In Paris, he settled in Rue Denfert-Rochereau, where other Portuguese artists such as Teixeira Lopes son resided. He came into contact with the Parisian artist Alexandre Falguière (1831-1900) and several compatriots, including the writers Eça de Queiroz (1845-1900) and António Nobre (1867-1900), the painters Carlos Reis (1863-1940) and Amadeo de Souza-Cardoso (1887-1918), and the art historian and critic José de Figueiredo (1872-1937).
In 1893, with the end of financial support and a lack of results, Augusto Santo was forced to return to Portugal. He then began working in his studio in Coimbrões and frequenting the Porto cafés of Praça Nova, where he met intellectuals such as Pádua Correia and Manuel Laranjeira, who described him as having a sad face, like a misanthrope sleepwalking through the crowd.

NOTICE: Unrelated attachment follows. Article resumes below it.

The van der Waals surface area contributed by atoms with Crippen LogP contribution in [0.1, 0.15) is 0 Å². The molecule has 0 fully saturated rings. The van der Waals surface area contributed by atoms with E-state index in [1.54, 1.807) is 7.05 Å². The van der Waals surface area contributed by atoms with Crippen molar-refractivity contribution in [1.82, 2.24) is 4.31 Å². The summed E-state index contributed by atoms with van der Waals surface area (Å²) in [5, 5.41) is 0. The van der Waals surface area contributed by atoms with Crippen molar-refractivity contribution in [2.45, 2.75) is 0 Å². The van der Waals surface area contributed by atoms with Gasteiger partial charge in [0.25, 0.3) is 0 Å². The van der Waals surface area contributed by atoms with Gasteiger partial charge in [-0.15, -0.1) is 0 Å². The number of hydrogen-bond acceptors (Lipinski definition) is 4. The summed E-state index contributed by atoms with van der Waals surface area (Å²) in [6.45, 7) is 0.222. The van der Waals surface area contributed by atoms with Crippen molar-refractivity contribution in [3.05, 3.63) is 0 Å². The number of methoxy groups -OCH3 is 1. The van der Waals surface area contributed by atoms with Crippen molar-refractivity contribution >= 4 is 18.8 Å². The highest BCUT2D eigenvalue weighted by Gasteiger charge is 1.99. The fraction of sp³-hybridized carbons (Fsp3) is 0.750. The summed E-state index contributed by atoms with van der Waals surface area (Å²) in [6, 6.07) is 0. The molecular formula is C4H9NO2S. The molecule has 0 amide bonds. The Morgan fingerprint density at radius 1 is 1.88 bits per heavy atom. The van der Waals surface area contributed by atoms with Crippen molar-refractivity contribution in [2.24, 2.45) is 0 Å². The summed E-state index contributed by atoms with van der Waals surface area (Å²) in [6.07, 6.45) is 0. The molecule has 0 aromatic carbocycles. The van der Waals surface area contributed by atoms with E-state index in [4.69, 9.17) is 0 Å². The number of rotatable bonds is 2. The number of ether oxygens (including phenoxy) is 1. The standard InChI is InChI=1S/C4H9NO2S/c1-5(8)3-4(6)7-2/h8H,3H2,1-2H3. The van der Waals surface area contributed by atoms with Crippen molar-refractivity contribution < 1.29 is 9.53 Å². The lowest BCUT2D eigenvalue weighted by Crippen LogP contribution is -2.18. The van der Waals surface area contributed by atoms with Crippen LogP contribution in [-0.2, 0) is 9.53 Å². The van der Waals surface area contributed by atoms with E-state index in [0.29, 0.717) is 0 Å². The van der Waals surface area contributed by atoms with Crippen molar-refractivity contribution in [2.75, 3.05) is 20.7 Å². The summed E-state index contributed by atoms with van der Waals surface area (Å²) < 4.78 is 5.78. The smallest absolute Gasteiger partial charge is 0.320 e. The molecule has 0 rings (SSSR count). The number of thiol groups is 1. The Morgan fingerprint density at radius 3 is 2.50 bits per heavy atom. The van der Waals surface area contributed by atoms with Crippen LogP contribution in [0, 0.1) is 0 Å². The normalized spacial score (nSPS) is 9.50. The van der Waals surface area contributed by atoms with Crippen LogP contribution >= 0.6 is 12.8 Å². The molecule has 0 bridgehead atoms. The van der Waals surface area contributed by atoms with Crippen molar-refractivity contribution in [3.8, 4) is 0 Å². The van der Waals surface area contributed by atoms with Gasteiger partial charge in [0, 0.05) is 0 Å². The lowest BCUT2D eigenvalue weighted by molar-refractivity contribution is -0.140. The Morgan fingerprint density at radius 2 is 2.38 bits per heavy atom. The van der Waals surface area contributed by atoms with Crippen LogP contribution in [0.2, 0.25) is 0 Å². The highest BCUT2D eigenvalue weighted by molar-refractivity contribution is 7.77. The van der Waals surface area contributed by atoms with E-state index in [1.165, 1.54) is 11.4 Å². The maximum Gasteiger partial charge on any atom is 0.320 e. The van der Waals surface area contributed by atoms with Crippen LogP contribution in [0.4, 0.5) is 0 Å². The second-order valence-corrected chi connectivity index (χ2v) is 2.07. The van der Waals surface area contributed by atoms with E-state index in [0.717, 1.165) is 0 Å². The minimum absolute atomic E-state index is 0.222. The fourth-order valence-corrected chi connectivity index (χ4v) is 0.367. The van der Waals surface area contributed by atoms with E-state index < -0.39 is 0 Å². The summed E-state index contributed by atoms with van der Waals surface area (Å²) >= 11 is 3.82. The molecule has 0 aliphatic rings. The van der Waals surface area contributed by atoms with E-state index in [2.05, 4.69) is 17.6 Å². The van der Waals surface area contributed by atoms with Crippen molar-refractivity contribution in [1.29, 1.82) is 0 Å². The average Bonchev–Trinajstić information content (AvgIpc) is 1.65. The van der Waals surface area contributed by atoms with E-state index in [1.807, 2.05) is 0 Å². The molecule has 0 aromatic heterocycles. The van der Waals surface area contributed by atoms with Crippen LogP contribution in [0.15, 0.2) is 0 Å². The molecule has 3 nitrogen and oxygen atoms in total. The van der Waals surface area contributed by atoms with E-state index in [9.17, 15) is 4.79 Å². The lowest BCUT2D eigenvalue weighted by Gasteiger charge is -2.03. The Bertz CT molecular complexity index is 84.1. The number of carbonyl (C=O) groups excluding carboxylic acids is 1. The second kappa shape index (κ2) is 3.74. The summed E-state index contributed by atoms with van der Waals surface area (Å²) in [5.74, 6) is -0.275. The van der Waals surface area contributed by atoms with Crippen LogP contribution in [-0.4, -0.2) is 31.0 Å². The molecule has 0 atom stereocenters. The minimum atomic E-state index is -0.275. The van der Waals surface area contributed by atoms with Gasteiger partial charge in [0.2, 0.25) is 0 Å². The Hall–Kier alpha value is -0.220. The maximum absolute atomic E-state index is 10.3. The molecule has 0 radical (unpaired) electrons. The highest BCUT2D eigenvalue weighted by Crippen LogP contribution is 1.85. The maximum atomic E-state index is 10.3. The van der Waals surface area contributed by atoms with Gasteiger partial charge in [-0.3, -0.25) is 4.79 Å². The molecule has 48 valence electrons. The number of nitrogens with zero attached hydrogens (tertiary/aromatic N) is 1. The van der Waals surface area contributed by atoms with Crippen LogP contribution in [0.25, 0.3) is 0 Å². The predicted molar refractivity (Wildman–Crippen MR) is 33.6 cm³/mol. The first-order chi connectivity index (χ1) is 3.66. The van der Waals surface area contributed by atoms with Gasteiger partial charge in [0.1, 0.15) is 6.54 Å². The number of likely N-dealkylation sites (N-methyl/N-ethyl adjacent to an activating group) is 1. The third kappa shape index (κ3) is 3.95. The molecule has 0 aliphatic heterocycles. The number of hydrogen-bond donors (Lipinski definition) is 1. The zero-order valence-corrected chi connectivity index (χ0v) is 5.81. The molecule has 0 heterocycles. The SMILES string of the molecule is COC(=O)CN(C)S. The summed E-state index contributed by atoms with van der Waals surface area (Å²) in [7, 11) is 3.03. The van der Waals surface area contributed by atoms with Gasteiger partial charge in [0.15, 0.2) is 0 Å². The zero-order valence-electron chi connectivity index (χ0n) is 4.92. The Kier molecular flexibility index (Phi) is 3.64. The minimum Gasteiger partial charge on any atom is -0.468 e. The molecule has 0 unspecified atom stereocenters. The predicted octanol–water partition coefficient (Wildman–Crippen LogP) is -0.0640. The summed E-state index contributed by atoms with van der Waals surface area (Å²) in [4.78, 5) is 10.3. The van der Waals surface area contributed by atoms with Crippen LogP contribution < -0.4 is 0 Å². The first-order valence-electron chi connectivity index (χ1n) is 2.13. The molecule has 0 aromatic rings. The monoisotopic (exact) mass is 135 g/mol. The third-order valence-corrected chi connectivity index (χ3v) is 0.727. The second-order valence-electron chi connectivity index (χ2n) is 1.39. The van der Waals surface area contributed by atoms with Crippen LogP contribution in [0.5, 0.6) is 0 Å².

Among the few works that survived the destruction, the sculpture Ismael stands out, final course proof at the Academia Portuense de Belas Artes, dated 1889. The original, in plaster, is preserved at the Soares dos Reis National Museum, where the bronze cast of the artwork is exhibited.
Romero Vila, a priest and researcher, wrote about this sculpture in 1963:
“Ismael, the final statue in Augusto Santo’s course, has its prosaically sad story as it could have euphorically happy, because it came from an inner effort and human consecration. They compare it to the famous “O Desterrado” (The Exiled) by Soares dos Reis, for the immense desolation and psychic torture that both sculptures depict of their authors. Diogo de Macedo dares to say that they are autobiographies of bitterness kneaded into clay with their own blood.”
Augusto Santo died at the Santo António Hospital, in Porto, on September 26th 1907, victim of tuberculosis.